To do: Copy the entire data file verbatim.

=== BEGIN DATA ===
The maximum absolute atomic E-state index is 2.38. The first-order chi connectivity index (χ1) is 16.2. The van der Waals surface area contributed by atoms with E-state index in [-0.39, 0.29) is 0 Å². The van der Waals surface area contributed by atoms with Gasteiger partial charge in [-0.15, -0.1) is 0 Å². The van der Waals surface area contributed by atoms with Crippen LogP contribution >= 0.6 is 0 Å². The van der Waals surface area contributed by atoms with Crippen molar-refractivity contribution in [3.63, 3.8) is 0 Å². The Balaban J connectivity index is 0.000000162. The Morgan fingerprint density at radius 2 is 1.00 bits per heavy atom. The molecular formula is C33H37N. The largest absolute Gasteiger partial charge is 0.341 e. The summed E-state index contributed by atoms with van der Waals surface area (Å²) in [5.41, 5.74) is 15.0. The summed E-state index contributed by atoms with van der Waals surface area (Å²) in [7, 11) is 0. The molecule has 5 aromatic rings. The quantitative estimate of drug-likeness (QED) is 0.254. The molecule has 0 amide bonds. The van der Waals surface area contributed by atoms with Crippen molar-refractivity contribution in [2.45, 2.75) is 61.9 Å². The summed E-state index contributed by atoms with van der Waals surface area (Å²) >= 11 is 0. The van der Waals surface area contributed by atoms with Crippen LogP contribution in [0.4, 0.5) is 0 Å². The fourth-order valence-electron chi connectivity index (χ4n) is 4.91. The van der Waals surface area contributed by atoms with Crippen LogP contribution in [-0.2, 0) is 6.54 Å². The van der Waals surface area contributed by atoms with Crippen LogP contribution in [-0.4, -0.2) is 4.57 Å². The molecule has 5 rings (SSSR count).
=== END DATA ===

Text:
The maximum absolute atomic E-state index is 2.38. The first-order chi connectivity index (χ1) is 16.2. The van der Waals surface area contributed by atoms with E-state index in [-0.39, 0.29) is 0 Å². The van der Waals surface area contributed by atoms with Gasteiger partial charge in [-0.15, -0.1) is 0 Å². The van der Waals surface area contributed by atoms with Crippen LogP contribution >= 0.6 is 0 Å². The van der Waals surface area contributed by atoms with Crippen molar-refractivity contribution in [3.63, 3.8) is 0 Å². The Balaban J connectivity index is 0.000000162. The Morgan fingerprint density at radius 2 is 1.00 bits per heavy atom. The molecular formula is C33H37N. The largest absolute Gasteiger partial charge is 0.341 e. The summed E-state index contributed by atoms with van der Waals surface area (Å²) in [5.41, 5.74) is 15.0. The summed E-state index contributed by atoms with van der Waals surface area (Å²) in [7, 11) is 0. The molecule has 5 aromatic rings. The quantitative estimate of drug-likeness (QED) is 0.254. The molecule has 0 amide bonds. The van der Waals surface area contributed by atoms with Crippen molar-refractivity contribution in [2.45, 2.75) is 61.9 Å². The summed E-state index contributed by atoms with van der Waals surface area (Å²) >= 11 is 0. The van der Waals surface area contributed by atoms with Crippen LogP contribution in [0.4, 0.5) is 0 Å². The fourth-order valence-electron chi connectivity index (χ4n) is 4.91. The van der Waals surface area contributed by atoms with Crippen LogP contribution in [-0.2, 0) is 6.54 Å². The van der Waals surface area contributed by atoms with Crippen LogP contribution in [-0.4, -0.2) is 4.57 Å². The molecule has 5 rings (SSSR count).